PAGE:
Lies, Damn Lies, and Taxes

new united states

President Trump hinted at the end of last week that the Administration’s tax proposals would be aired in the next two or three weeks.  This seems to be a signal of its inclusion in his address to both houses of Congress on February 28.  This is not quite a State of the Union speech, but similar and precisely what Obama did in February 2009.

Taxes are complicated.  Much of the discussion so far has been on the border adjustment, which is a tax on imports and a tax break for exports.  If adopted it has far reaching implications, including but not limited to the potential challenge at the World Trade Organization and retaliatory action.

There has also been the suggestion to abolish the tax incentives for debt, which also have important implications for many businesses and capital structure of corporations.  It could also hit economic activity that is often funded by debt, such as private equity and mergers and acquisition. There is also some discussion of how the global activity of multinational companies should be taxed.

Still, underlying much of the discussions is the belief that US corporate taxes are too high. Indeed, the margin Federal tax rates are 35%, and when state taxes are included, the marginal rates rises to 39.2%.  The global average is near 25%.  It is not a lie.  Nor is it fake news.  Nevertheless, it is grossly misleading.

Such claims focus on the statutory tax rate, not the effective tax rate, or what companies actually pay. The Congressional Research Service estimates that the average effective corporate tax rate is 27.1%, which is slightly below the OECD average of 27.7%.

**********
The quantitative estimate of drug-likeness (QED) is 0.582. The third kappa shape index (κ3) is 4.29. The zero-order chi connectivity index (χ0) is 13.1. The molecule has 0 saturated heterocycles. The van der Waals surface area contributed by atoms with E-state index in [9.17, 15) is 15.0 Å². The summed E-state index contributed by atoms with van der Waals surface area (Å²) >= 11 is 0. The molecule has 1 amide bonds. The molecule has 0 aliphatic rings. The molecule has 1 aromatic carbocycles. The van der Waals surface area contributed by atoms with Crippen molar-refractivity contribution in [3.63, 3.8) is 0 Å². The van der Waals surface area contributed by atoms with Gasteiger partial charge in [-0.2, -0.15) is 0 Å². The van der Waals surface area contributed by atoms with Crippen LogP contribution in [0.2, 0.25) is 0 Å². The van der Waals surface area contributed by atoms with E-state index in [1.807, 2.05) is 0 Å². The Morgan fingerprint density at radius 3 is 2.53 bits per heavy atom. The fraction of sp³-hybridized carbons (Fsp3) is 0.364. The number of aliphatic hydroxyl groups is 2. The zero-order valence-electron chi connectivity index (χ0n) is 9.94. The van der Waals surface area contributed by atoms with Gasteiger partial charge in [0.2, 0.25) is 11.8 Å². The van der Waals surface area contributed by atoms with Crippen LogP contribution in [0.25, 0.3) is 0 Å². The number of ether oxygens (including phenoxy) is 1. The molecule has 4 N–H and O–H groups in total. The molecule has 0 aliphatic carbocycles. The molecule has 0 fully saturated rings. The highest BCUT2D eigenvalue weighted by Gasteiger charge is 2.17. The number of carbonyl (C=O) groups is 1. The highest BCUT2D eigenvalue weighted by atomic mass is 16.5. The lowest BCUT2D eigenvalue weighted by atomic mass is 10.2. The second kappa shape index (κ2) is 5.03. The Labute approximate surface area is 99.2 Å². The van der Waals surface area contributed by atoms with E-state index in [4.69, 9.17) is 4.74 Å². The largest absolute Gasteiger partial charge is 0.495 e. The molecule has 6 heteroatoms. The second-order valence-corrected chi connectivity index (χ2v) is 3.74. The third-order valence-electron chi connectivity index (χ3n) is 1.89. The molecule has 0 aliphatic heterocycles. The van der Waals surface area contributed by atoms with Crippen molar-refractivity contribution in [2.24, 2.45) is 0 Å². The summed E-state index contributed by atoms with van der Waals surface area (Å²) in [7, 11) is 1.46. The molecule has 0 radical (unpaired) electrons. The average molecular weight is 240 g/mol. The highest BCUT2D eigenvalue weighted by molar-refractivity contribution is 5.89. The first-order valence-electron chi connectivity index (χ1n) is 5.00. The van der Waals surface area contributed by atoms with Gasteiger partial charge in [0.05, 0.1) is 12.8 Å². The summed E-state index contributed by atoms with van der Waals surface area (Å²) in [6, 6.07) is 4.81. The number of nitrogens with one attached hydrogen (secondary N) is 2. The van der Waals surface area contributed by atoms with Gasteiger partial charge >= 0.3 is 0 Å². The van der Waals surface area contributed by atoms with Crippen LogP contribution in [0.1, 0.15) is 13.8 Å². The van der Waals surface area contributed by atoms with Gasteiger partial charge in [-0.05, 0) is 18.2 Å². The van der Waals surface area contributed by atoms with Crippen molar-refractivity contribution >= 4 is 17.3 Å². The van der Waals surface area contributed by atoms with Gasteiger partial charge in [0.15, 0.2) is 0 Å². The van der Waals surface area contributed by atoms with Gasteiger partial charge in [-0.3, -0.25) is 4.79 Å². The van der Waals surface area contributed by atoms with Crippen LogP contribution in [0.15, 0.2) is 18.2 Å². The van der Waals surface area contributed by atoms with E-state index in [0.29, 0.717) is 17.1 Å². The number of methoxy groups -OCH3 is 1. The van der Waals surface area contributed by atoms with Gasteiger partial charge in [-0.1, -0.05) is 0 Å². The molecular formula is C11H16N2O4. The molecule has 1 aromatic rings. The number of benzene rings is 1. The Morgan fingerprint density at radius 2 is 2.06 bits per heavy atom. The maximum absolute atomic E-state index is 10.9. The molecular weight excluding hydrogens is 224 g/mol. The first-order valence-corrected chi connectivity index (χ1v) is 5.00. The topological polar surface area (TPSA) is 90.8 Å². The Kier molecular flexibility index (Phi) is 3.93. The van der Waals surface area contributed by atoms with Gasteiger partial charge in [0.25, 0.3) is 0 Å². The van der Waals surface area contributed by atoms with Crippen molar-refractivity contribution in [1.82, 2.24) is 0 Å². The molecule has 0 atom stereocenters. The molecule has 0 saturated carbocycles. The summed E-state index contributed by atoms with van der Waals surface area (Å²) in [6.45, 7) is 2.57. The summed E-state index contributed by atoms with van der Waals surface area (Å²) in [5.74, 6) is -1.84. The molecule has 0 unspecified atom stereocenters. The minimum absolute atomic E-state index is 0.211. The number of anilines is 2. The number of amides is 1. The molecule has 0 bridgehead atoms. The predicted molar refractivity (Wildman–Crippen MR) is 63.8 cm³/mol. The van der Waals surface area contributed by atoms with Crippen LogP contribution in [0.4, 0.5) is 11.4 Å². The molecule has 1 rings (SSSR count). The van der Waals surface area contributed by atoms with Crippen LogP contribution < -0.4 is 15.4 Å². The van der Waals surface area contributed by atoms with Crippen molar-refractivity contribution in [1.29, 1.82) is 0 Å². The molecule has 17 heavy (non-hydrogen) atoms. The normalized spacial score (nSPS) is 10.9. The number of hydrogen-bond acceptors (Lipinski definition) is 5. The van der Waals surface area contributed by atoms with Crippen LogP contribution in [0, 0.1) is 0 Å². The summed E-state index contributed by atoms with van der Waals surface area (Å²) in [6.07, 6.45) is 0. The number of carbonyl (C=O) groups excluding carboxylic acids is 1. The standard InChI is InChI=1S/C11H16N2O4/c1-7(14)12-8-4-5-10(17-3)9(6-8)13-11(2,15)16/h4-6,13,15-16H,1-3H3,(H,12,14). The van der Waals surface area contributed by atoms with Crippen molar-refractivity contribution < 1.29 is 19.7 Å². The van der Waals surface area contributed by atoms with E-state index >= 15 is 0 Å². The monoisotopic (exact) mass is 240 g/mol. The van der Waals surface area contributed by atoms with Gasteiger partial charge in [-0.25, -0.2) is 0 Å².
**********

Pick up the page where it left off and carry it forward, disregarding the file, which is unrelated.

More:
Even this may overstate the case.  Consider that the Citizens for Tax Justice found that GE, Boeing, Verizon, and 23 other Fortune 500 companies paid no Federal taxes between 2008 and 2012.  More than 100 of the profitable Fortune 500 companies paid no taxes in at least one year in that five year period.  The advocacy group found that 288 of profitable Fortune 500 companies paid an effective tax rate of 19.4% between 2008 and 2012.

Leaving aside, the issue of how much taxes US corporations actually pay, it lower taxes boosted growth and/or employment they should be worth considering.  However, this also does not look true. The Center for Effective Government found that 22 of the 30 profitable Fortune 500 companies that paid the highest corporate tax rate (30%+) in 2008-2012 increased payrolls by 200k.  The 30 more profitable Fortune 500 companies that paid little or no taxes in that five-period cut employment by a little more than 50k.

The impact of lower taxes on growth appears minimal at best.  The Congressional Research Service estimates that a cut in the Federal tax schedule from 35% to 25% may boost growth by less than 0.2%. The reason why this may be so is that corporate tax rates are not the impediment to growth.  As counter-intuitive as this may seem, US corporations and many large businesses around the world have more capital than they know what to do with.  Is that what is meant when capital is returned to shareholders in the form of stock buybacks and dividend increases?   This is the central subject of my new book, Political Economy of Tomorrow.

The implication of this is if effective US corporate tax rate is reduced, it may be good for equity owners.  The US political and economic cycles have been generating tax reform every 20 years beginning with the 1920s, though skipping 1940 when the world was at war. Each was associated with a bull market in equities.

At the same time, corporate tax cuts can increase the disparity of wealth.  The disparity of wealth (and income) can be a potent political force, as we have seen.  A cut in corporate taxes could also and starve the government of revenue, which boosts US debt, and at a time it appears less attractive for foreign investors.  The impact on government revenue should not be overstated (and that itself is a problem).  Consider that in 1952, corporate taxes accounted for nearly a third of the Federal government’s revenue.  By 2013, it had fallen to 10%.